In the Championship, Swansea made their way out of a division where, received wisdom tells us, playing football is tough.

“My idea coming into this club [Swansea] was to play very attractive attacking football but always with tactical discipline,” he said. “People see the possession and they see the penetration, the imagination and the creativity, but we’ve had 23 clean sheets this year. So in nearly 50 per cent of our games we haven’t conceded a goal.”

While I’d have loved to see Benitez get the job, Rodgers is reminiscent of Rafa at the stage when he joined Valencia: no big-club success, with the major achievement no more than promotion to the top flight; but future success determined by a desire to learn from the best, with a willingness to travel and study. Instead of RB, we got BR. (Indeed, Rafa brought Valencia to Anfield and controlled a game, just like Rodgers did with Swansea.)

As well as examining Barcelona, Rodgers went to study Valencia (although before Rafa’s time), and he speaks Spanish – again, also pretty rare for the modern British manager, and handy given all the Spanish-speakers at Liverpool.

While I have always hated the notion of unproven British managers getting the biggest jobs based on overachieving in relative backwaters – the way the press touted Curbishley, Hughes, Hodgson and Bruce – I do think that Rodgers (like Martinez) has taken a unique and thrilling approach to small-club management.

Both of these managers had to endure firestorms of criticism for having their centre-backs pass, pass, pass; by contrast, Hodgson even wanted Daniel Agger – the best technical centre-back in England – to “get fucking rid”, and omitted ball-playing Rio Ferdinand from his England squad.

Hodgson was recently overheard in England training sessions encouraging defenders to hit long balls. Where Rodgers and Martinez personally accepted the risks of playing from the back with mediocre players if things went wrong, in the knowledge that it’s the best way to succeed long-term, Hodgson is less keen to risk it, even with the elite. That, I feel, is the big difference. Hodgson’s style has a glass ceiling (although he may muddle through four or five games in the Euros); Rodgers’ and Martinez’s do not. The fact that both these managers were in the frame shows that FSG were looking for a specific type of manager.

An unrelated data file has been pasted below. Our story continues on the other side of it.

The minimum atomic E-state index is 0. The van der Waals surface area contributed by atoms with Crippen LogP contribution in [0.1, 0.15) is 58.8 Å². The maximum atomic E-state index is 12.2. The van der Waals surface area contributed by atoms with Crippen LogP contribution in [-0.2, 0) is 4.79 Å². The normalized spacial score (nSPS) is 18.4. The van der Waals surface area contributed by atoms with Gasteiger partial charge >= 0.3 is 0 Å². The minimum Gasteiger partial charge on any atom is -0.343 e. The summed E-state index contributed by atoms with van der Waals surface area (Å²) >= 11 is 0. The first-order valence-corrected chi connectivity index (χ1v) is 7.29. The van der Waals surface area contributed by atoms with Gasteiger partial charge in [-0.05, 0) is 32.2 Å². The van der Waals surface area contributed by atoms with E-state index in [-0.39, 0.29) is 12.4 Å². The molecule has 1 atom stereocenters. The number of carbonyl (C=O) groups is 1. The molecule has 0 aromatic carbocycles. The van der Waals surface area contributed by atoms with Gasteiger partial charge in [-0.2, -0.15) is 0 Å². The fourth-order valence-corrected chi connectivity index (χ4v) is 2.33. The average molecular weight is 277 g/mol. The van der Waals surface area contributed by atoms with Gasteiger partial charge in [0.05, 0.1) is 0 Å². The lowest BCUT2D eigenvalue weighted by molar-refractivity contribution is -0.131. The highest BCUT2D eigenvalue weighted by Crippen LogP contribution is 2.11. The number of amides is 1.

If you can get a promoted side to make more passes than anyone but the eventual champions, you’re doing something right. If you do it without even having a god-damned training ground, having to rely on a local sports centre where the public mingle, you have worked some kind of minor miracle.

It’s a risk, of course, but Rodgers is the kind of manager FSG were always after; fresh ideas, cutting edge, analytical approach, able to man-manage (but not coddle) players, and with the scope to grow and develop.

My fear with Rodgers had been how the style of possession football he used at would fare, given that much of it was held in deep areas, designed to draw out the opposition, and also used as a kind of defence (in that your opponents need the ball to score, and that the easiest place to keep the ball is in deep areas).

For Liverpool, keeping possession in deep areas leads to the opposition saying “well, you have it then”. But  Barcelona, whose style Rodgers has closely studied, have far better players, and that allows them to move their way up the field with the ball; right now, Liverpool are somewhere in between, with much better players than Swansea, but nowhere near the standard of Barca’s.

Results somewhere between Swansea’s control and Barcelona’s devastating über-possession would presumably be possible.

We don’t know if he can handle the extra pressure, but he seems well grounded and balanced, and has experience of a club expected to challenge for major honours, and dealing with star names, during his time at Chelsea. His judgement in buying players will be questioned with bigger cheques to write, but the idea, as I understood it, was that the there’d be others to help with that side of things, as a technical management team was put in place. A lot may depend on how good those other people prove to be, but Rodgers has the potential to succeed.